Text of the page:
LONDON – Oil tankers that move crude between U.S. ports are reaping windfall profits as domestic production surges and American laws prohibit exports.
Rates for Jones Act tankers, the only kind permitted to haul domestic fuel cargoes, jumped 87 percent to $85,978 a day in the past year, and the average cost will reach a record in 2013, according to Poten & Partners, the New York-based maritime consultant. The largest owners include Overseas Shipholding, which sought bankruptcy protection in November, and American Petroleum Tankers Parent, a company controlled by Blackstone Group funds.
Extraction of oil from shale formations in the United States helped increase output to 6.2 million barrels a day in 2012, the most since 1998, cutting imports. That’s boosting coastal shipments as oil companies move crude to domestic refineries because the world’s second-largest energy-consuming nation prohibits exports of most crude. The Jones Act bars foreign ships from the trade.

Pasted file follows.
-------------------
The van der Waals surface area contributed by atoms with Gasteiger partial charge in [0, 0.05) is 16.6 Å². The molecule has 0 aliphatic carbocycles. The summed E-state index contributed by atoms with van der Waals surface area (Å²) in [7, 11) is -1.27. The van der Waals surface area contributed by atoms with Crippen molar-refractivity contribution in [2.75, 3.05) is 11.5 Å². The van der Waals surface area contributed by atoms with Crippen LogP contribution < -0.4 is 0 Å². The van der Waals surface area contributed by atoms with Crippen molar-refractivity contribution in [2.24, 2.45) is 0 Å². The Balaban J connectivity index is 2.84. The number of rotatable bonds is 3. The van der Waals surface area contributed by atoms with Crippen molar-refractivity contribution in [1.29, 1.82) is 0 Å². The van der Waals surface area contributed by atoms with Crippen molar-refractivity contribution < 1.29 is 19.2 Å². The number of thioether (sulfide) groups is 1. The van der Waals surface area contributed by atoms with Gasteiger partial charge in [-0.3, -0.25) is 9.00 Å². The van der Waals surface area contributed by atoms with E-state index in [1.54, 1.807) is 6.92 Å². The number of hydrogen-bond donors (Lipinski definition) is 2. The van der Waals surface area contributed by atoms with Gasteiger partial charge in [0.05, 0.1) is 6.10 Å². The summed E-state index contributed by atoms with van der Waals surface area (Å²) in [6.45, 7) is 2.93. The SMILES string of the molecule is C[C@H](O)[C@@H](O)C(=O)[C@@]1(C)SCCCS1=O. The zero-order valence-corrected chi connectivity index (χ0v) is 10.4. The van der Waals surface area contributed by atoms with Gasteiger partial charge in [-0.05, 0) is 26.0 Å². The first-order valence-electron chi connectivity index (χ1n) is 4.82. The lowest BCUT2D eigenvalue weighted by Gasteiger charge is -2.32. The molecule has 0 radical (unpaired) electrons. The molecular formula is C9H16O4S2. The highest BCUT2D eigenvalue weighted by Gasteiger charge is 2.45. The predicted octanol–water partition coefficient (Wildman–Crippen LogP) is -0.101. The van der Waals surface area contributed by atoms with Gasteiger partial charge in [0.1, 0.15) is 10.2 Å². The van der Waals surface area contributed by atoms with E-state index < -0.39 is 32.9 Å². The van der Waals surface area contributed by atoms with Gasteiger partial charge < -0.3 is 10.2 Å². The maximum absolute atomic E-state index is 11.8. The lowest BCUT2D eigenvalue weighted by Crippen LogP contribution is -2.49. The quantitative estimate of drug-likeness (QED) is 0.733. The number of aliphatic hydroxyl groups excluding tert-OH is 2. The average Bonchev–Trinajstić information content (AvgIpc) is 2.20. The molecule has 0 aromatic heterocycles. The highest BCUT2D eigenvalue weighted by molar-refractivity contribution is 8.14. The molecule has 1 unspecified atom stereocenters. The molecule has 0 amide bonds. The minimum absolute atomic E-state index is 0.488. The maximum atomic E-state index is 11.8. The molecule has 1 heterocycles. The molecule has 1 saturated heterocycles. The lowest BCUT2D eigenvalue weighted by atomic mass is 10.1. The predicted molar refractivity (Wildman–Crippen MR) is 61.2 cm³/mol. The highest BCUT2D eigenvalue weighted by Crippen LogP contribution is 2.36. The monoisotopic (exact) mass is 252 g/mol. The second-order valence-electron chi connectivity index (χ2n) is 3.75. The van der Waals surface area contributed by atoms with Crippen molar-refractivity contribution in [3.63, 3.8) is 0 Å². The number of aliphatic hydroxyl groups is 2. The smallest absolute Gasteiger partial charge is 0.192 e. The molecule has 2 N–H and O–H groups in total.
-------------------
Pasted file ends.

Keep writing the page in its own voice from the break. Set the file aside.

The increase in U.S. crude production is ultimately what’s driving the demand, analyst Erik Nikolai Stavseth at investment bank Arctic Securities, said by phone from Oslo, Norway, on Feb. 7. The situation won’t change for as long as the law exists.
Rates for single-voyage charters averaged $98,947 a day this year, compared with an average of $55,947 through 2012, which was the highest in data stretching back to 2001, according to Poten.
Almost all the ships are locked into long-term charters, so there are few available for additional cargoes, according to Jeff McGee, the head of marine research and consulting at Poten. The higher spot prices help owners to renew or negotiate better long-term contracts, according to Stavseth.
The output expansion is causing pipeline operators such as Calgary-based Enbridge to reverse the direction of oil conduits that once took international cargoes 500 miles inland.
The switch will bring as much as 400,000 barrels a day of crude to the Gulf of Mexico, where more than 55 refineries are located, from Cushing, Okla.
Domestic railroad shipments are also expanding. The first delivery of shale oil from the Bakken formation in the Midwest arrived this month at PBF Energy Inc.’s Delaware City, Del., refinery as rail capacity almost tripled to 110,000 barrels a day, the Parsippany, N.J.-based company said in a statement Feb. 4.
The increase in shale-oil supply is pushing up cargoes for Jones Act tankers between ports in the Gulf of Mexico, a trade that didn’t exist two years ago.